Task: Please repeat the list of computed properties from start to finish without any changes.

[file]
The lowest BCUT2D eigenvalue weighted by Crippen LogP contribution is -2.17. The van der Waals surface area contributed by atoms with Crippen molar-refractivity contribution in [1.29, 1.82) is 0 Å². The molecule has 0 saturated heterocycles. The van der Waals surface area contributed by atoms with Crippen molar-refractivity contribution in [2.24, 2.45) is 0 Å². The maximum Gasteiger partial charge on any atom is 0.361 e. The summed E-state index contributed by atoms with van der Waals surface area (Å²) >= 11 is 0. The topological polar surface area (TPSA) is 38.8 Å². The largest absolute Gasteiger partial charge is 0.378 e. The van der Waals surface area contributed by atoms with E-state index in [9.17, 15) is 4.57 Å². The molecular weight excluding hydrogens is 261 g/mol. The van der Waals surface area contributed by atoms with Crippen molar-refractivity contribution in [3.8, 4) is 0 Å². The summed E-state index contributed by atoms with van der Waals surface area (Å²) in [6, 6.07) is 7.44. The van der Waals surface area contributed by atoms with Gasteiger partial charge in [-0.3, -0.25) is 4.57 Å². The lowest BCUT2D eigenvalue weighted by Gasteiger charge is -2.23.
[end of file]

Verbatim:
The lowest BCUT2D eigenvalue weighted by Crippen LogP contribution is -2.17. The van der Waals surface area contributed by atoms with Crippen molar-refractivity contribution in [1.29, 1.82) is 0 Å². The molecule has 0 saturated heterocycles. The van der Waals surface area contributed by atoms with Crippen molar-refractivity contribution in [2.24, 2.45) is 0 Å². The maximum Gasteiger partial charge on any atom is 0.361 e. The summed E-state index contributed by atoms with van der Waals surface area (Å²) >= 11 is 0. The topological polar surface area (TPSA) is 38.8 Å². The largest absolute Gasteiger partial charge is 0.378 e. The van der Waals surface area contributed by atoms with E-state index in [9.17, 15) is 4.57 Å². The molecular weight excluding hydrogens is 261 g/mol. The van der Waals surface area contributed by atoms with Crippen molar-refractivity contribution in [3.8, 4) is 0 Å². The summed E-state index contributed by atoms with van der Waals surface area (Å²) in [6, 6.07) is 7.44. The van der Waals surface area contributed by atoms with Gasteiger partial charge in [-0.3, -0.25) is 4.57 Å². The lowest BCUT2D eigenvalue weighted by Gasteiger charge is -2.23.